Bernard Hopkins has never been a taciturn figure, so that he would crow loudly over taking Tavoris Cloud’s IBF belt and pushing his own record as boxing’s oldest world champion forward a notch isn’t surprising. However, only boxing fans with long memories and a keen interest in the sport might have understood why he was boasting about “putting Don King out of business.”
Out of Business?
The start of 2013 might very well prove the death knell for Don King Productions. King, who was once the sport’s dominant promoter, has been semi-retired for years and started the year with only three world champions in his stable: Cloud, junior middleweight Cornelius Bundrage, and cruiserweight Guillermo Jones. Bundrage lost his own red IBF belt last month, so when Hopkins beat Cloud this weekend, King was left with only Guillermo Jones.
Of course, King has suffered severe setbacks before. Indeed, the history of boxing over the last 40 years could be written around King’s misjudgements and the setbacks they produced. Yet while it is unlikely King will fold up his tent and call it a day, it is equally unlikely that he will recoup into anything other than a modest place among the sport’s power players.
In that respect, Hopkins can claim half the credit for confirming King’s nadir. Ishe Smith gets the other half.
Hopkins’ grudge against Don King goes way back, all the way to the early days of Hopkin’s long reign as middleweight champion. After losing his first stab at the title to Roy Jones, Hopkins came back to earn a second shot against Segundo Mercado, a King-promoted fighter in a King-promoted show before Mercado’s hometown crowd in Ecuador. The fight could hardly be called a robbery, since while Hopkins boxed well he was drilled and knocked down twice, and the result was called a Draw. Even so, it forced Hopkins to fight Mercado again five months later, this time in the U.S. and prevailing by TKO7, in order to finally claim his crown.
Hopkins spent the next several years bedeviled by Don King, who was at the time enjoying his last run as the sport’s top promoter, and controlled the plurality of middleweight contenders of the day. In particular, King controlled the WBC and WBA titlists, Keith Holmes and William Joppy. Both of these DC-based fighters captured their belts in 1996, and for years Hopkins, Holmes, and Joppy would dance around each other, with King refusing to countenance a unification match that would have furthered their careers. Instead, Hopkins had to fight a succession of lesser King-backed fighters for lesser paydays, with Hopkins himself estimating he disposed of 15 King fighters by 2004.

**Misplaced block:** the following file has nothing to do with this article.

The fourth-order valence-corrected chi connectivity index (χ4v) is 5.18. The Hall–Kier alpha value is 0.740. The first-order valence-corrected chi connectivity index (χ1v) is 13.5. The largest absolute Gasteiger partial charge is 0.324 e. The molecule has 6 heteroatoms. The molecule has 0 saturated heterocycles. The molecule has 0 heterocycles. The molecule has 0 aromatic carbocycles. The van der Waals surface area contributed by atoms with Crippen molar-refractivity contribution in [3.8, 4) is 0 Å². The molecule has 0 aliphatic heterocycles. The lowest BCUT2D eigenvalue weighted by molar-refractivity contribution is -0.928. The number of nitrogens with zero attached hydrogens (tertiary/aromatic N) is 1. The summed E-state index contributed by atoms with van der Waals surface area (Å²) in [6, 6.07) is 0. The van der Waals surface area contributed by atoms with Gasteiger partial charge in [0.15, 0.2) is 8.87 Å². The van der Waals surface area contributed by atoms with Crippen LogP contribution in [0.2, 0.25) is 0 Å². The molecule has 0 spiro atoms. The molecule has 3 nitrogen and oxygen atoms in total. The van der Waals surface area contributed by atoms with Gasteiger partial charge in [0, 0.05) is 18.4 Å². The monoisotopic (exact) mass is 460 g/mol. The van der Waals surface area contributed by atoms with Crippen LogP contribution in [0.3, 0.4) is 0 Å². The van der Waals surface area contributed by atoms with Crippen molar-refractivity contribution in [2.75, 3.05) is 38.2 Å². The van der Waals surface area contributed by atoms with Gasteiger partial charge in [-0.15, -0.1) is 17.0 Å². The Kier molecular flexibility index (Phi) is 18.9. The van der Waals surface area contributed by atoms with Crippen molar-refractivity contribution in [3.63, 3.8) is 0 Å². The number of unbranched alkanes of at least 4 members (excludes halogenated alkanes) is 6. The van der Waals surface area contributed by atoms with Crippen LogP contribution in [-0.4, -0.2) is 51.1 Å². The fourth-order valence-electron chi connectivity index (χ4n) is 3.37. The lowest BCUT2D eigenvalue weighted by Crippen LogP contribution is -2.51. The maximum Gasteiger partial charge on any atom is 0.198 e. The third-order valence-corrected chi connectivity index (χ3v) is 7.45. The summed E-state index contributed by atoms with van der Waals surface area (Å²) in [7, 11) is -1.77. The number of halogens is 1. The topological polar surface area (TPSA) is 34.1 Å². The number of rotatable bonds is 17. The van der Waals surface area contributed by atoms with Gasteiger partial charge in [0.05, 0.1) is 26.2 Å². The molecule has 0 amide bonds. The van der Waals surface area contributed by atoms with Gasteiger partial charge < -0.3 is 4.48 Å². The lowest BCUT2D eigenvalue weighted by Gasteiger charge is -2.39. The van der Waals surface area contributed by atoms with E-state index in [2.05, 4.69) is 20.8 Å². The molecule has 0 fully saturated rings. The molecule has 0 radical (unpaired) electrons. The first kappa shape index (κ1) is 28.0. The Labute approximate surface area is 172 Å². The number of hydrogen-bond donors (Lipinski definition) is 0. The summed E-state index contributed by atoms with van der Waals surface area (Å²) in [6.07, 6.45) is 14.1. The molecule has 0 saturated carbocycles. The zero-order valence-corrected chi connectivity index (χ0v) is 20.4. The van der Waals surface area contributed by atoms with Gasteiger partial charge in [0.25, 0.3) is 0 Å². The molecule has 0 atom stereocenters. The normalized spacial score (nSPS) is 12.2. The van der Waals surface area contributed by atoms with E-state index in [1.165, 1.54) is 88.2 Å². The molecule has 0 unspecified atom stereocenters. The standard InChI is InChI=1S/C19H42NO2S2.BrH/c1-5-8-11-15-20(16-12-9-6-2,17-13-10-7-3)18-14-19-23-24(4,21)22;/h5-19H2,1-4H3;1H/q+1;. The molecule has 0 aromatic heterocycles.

When King decided to finally do something with all the middleweight belts at his command by staging a unification tournament with Felix Trinidad as the beneficiary, Hopkins finally scored his first measure of revenge. Hopkins dominated Keith Holmes, and then went on to dominate Trinidad. King was so certain of the outcome that he had a commemorative trophy made with Trinidad’s name on it, and Trinidad’s loss turned out to be the beginning of the end for King’s empire. Hopkins helped cement King’s decline by becoming a junior partner in Oscar de la Hoya’s Golden Boy Productions, the outfit that replaced King’s at the top of the sport.
Revenge is Sweet
In the run-up to Hopkins vs. Cloud, Don King denied there was any bad blood between the two, and Hopkins’ histrionics are more often aimed at promoting himself and his fights than anything else. Yet in this instance, one cannot help but believe that Hopkins really means what he says as he gloats about driving the last nail in Don King’s coffin.
Hopkins had to struggle for years before he could finally break out and become a super star, and Don King was almost entirely responsible for that. It might look unseemly for Hopkins to gloat over consigning a sick, elderly man to obscurity, but given Don King’s long and utterly ruthless history in boxing, can you blame him?